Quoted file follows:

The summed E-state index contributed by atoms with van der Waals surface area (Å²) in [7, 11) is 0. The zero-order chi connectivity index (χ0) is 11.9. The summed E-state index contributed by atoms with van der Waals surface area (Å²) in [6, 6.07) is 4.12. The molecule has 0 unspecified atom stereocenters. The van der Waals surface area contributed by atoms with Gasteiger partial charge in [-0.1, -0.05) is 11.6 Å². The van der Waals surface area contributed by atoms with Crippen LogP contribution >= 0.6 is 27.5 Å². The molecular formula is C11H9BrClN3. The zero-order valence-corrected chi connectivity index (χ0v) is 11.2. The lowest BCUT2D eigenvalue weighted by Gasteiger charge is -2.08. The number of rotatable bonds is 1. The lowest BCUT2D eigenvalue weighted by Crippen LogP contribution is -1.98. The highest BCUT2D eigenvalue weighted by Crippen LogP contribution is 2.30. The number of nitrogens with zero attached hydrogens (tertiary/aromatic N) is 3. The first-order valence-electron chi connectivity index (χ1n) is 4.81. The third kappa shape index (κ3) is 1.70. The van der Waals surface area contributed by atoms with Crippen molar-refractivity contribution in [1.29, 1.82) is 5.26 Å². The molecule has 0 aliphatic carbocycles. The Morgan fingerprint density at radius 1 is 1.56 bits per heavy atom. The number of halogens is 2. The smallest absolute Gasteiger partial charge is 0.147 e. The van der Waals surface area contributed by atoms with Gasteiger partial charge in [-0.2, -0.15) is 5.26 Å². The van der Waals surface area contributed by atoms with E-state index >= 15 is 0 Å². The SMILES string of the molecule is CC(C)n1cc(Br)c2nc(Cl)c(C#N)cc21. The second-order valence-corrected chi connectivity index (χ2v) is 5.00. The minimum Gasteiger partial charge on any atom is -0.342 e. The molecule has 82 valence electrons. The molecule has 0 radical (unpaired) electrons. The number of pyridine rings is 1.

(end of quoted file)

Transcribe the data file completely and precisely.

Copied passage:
The summed E-state index contributed by atoms with van der Waals surface area (Å²) in [7, 11) is 0. The zero-order chi connectivity index (χ0) is 11.9. The summed E-state index contributed by atoms with van der Waals surface area (Å²) in [6, 6.07) is 4.12. The molecule has 0 unspecified atom stereocenters. The van der Waals surface area contributed by atoms with Gasteiger partial charge in [-0.1, -0.05) is 11.6 Å². The van der Waals surface area contributed by atoms with Crippen LogP contribution >= 0.6 is 27.5 Å². The molecular formula is C11H9BrClN3. The zero-order valence-corrected chi connectivity index (χ0v) is 11.2. The lowest BCUT2D eigenvalue weighted by Gasteiger charge is -2.08. The number of rotatable bonds is 1. The lowest BCUT2D eigenvalue weighted by Crippen LogP contribution is -1.98. The highest BCUT2D eigenvalue weighted by Crippen LogP contribution is 2.30. The number of nitrogens with zero attached hydrogens (tertiary/aromatic N) is 3. The first-order valence-electron chi connectivity index (χ1n) is 4.81. The third kappa shape index (κ3) is 1.70. The van der Waals surface area contributed by atoms with Crippen molar-refractivity contribution in [1.29, 1.82) is 5.26 Å². The molecule has 0 aliphatic carbocycles. The Morgan fingerprint density at radius 1 is 1.56 bits per heavy atom. The number of halogens is 2. The smallest absolute Gasteiger partial charge is 0.147 e. The van der Waals surface area contributed by atoms with Gasteiger partial charge in [-0.2, -0.15) is 5.26 Å². The van der Waals surface area contributed by atoms with E-state index >= 15 is 0 Å². The SMILES string of the molecule is CC(C)n1cc(Br)c2nc(Cl)c(C#N)cc21. The second-order valence-corrected chi connectivity index (χ2v) is 5.00. The minimum Gasteiger partial charge on any atom is -0.342 e. The molecule has 82 valence electrons. The molecule has 0 radical (unpaired) electrons. The number of pyridine rings is 1.